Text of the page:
Investigation begins after rugby coach dies in parachute accident


The Civil Aviation Authority’s (CAA) Accident and Incident Investigation Department (AIID) was formally requested by the South African Hang-gliding and Paragliding Association (Sahpa) to undertake the investigation during which Irish rugby coach Greig Oliver (58) died.

According to Sisa Majola, spokesperson for the CAA, the AIID was requested to handle the investigation due to the specific complexities and extent of the accident.

“An AIID investigator has been sent to the crash site to collect evidence to obtain more information, which will help determine the scope of the investigation,” says Majola.

Based on initial information gathered, the AIID can confirm that tandem paragliders, on which Oliver was aboard, departed from Seinheuwel in Cape Town at 12:53 on 3 July with the intention of landing on the Sea Point Promenade.

Before the glider could land, this craft and another glider collided in the air above the promenade.

RNews earlier reported that the glider Oliver was on deployed a second parachute during the accident and landed between 200m and 300m far into the sea.

The male pilot of this glider was found near the promenade and treated for minor injuries. Oliver was found on the rocks by the boardwalk.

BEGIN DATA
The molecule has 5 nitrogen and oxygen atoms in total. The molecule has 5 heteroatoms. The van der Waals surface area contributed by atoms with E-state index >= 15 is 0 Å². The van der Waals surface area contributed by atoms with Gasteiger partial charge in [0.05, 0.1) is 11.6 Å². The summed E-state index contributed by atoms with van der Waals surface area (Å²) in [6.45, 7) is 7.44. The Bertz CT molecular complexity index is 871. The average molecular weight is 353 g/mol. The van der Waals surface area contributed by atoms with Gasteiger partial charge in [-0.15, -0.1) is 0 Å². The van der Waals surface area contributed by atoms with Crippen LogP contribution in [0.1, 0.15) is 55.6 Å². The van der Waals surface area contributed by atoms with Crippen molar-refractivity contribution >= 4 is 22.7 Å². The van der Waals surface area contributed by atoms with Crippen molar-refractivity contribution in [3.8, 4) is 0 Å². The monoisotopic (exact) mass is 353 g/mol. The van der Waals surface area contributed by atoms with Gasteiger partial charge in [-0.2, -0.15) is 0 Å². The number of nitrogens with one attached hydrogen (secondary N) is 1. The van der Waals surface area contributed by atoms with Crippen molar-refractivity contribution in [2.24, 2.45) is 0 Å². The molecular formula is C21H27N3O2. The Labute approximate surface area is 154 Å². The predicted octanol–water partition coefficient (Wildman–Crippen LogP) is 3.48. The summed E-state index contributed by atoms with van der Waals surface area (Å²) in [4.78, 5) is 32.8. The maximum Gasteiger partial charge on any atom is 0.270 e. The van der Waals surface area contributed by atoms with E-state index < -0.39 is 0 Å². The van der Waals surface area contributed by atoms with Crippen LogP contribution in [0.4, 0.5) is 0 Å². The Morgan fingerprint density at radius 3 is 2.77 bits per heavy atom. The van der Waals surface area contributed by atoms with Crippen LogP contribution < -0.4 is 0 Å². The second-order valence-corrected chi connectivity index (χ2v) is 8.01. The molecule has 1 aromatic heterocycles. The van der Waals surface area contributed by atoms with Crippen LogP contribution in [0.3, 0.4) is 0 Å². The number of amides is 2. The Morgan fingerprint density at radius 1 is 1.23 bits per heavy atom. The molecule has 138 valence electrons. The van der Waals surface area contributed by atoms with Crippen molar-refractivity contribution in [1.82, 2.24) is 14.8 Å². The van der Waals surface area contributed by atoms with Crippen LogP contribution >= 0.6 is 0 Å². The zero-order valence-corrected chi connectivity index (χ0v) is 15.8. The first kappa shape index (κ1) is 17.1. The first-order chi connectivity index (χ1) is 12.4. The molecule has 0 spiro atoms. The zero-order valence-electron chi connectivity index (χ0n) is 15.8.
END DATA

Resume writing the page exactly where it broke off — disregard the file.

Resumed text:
“The AIID will continue to provide the necessary feedback regarding this investigation, with a preliminary report to be issued within 30 days of the day of this accident.”

Oliver took part in the first Rugby World Cup as a rugby player for Scotland in 1987 before gaining recognition as a talented coach in Ireland.

Oliver’s son is the scrumhalf of the o. Ireland U20 rugby team, Jack Oliver.

Oliver and his wife, Fiona, were in South Africa to support Jack, who was playing rugby in Cape Town.

The Irish’s o. 20 team dedicated their victory against the Junior Bokke to Jack on Sunday.

The Irish defeated the Young Bucks 31 – 12 to reach the final of World Rugby’s 0.20 Championship.

Meanwhile, Tourism Minister Patricia de Lille expressed her deepest condolences to the family and friends of Oliver. She also emphasized the strong safety protocols that apply in the adventure tourism sector in South Africa.

“We share in their grief and offer our full support in this difficult time,” said De Lille.

“South Africa offers a broad spectrum of adventure tourism activities, and we firmly believe in offering exciting, safe and memorable experiences to our visitors. This tragic incident makes us aware once again that we must fully support strong safety protocols and a strong regulatory environment to grow and develop South Africa as a destination where adventurers feel safe and secure.”

De Lille further affirmed South Africa’s commitment to the highest levels of safety standards maintained by the adventure tourism sector in South Africa, and praised the efforts of organizations such as the South African Tourism Services Association (Satsa) which promotes self-regulation in the adventure tourism sector. faith.

“Through our collective efforts, industry stakeholders, adventure tourism operators and associations can strengthen our safety protocols and ensure the well-being of adventure tourists. I am committed to engaging with stakeholders in the industry to collaborate on any initiative that puts the welfare of our tourists first.”